The Art and Science of Sports Journalism

The Art and Science of Sports JournalismPort Chester, N.Y., June 26, 2014 — A long-winded and boring-sounding title for the event hosted at the Port Chester/Rye Brook Public Library Thursday evening, but this off night on the Yankees schedule was a blast. One of the laments six Yankee beat reporters shared with us is that in 2014, there really never is a moment that they’re not on the job — a tweeted report of an injury, a trade, a player release is potentially just seconds away. Continue reading

Fast Times in the Bronx

Confession time: Down one run, I was hoping Derek Jeter would work a walk. Instead he made a little more history, and tied the game while he was at it.

August 17, 2012, Bronx, N.Y. – The Yankees beat the visiting Red Sox 6-4 in the Bronx Friday night, with the game’s start coinciding with a couple of innings of intensely bad weather, then settling into a rather pleasant evening, with the added bonus of a night lights show over the center field fence where the lightning had moved, along with the downpours, on to some other New York address. The Yanks pounded lefty Franklin Morales for four singleton home runs, three of them during the early downpours, and Phil Hughes made 105 very good throws in what was almost one of his best starts. Continue reading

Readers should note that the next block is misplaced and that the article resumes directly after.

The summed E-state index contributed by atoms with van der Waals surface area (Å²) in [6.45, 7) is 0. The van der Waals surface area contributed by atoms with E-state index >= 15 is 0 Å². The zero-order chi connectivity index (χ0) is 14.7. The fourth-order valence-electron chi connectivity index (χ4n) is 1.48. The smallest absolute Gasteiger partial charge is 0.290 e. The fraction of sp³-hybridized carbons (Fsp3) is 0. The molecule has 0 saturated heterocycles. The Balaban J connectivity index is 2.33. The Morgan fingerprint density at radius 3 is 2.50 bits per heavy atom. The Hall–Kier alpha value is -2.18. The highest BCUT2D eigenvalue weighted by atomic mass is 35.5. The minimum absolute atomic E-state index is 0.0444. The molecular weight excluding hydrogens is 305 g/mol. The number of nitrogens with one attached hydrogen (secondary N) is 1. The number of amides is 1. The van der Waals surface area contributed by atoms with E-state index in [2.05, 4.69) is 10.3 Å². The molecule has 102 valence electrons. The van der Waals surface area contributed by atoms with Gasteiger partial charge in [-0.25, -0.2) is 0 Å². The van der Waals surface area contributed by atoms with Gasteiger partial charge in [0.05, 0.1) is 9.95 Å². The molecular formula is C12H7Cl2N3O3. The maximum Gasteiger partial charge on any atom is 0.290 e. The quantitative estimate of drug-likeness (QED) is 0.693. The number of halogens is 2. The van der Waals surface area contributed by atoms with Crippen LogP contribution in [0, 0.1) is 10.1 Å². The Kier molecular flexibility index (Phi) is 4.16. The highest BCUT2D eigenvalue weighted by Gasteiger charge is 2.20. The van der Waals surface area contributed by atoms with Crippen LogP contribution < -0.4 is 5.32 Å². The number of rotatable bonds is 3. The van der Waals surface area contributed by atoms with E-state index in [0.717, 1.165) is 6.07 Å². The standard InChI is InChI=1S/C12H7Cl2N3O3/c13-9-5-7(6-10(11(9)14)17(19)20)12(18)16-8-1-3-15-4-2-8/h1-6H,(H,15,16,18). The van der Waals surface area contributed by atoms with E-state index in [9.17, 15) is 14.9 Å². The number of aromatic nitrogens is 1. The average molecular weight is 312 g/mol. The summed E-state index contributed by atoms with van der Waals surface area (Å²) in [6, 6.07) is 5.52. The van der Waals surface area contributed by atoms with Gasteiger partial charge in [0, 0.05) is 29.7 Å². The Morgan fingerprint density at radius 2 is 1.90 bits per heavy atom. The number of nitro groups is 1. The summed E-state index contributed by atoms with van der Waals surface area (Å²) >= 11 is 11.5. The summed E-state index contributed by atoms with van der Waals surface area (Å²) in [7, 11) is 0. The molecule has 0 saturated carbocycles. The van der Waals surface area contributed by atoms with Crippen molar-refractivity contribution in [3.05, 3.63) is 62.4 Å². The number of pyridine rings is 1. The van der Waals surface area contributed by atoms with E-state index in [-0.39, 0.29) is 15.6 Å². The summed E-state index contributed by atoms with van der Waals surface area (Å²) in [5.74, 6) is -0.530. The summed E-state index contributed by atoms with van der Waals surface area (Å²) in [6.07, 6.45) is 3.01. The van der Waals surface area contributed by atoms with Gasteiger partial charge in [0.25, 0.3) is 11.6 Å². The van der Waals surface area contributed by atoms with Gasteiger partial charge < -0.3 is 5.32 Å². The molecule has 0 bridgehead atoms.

My New BFF?

Me and my new bff. Alex was engaging and receptive. I was astounded.

August 5, 2012, Bronx, N.Y. – I love writing game reports. It – the game – is what this baseball craziness is all about, and not only that, it was truly huge that the Yanks broke recent custom by winning a series, this with a 6-2 win over the Mariners in steamy Yankee Stadium Sunday afternoon. Struggling to get his variety of offspeed stuff over through five innings, Freddy Garcia succeeded in getting the win, and the bullpen retired 12 of 13 to finish the Mariners off. Continue reading

A View You Need to See

In case the huge structure in center field does not identify the location for you, these kids are playing on a field that four years ago was the field at the old Yankee Stadium, on the south side of 161st in the Bronx. That’s River Road and the elevated 4 Train beyond center field and in front of the mammoth Bronx County Courthouse.

2012 Yankees Yearly, Yeah!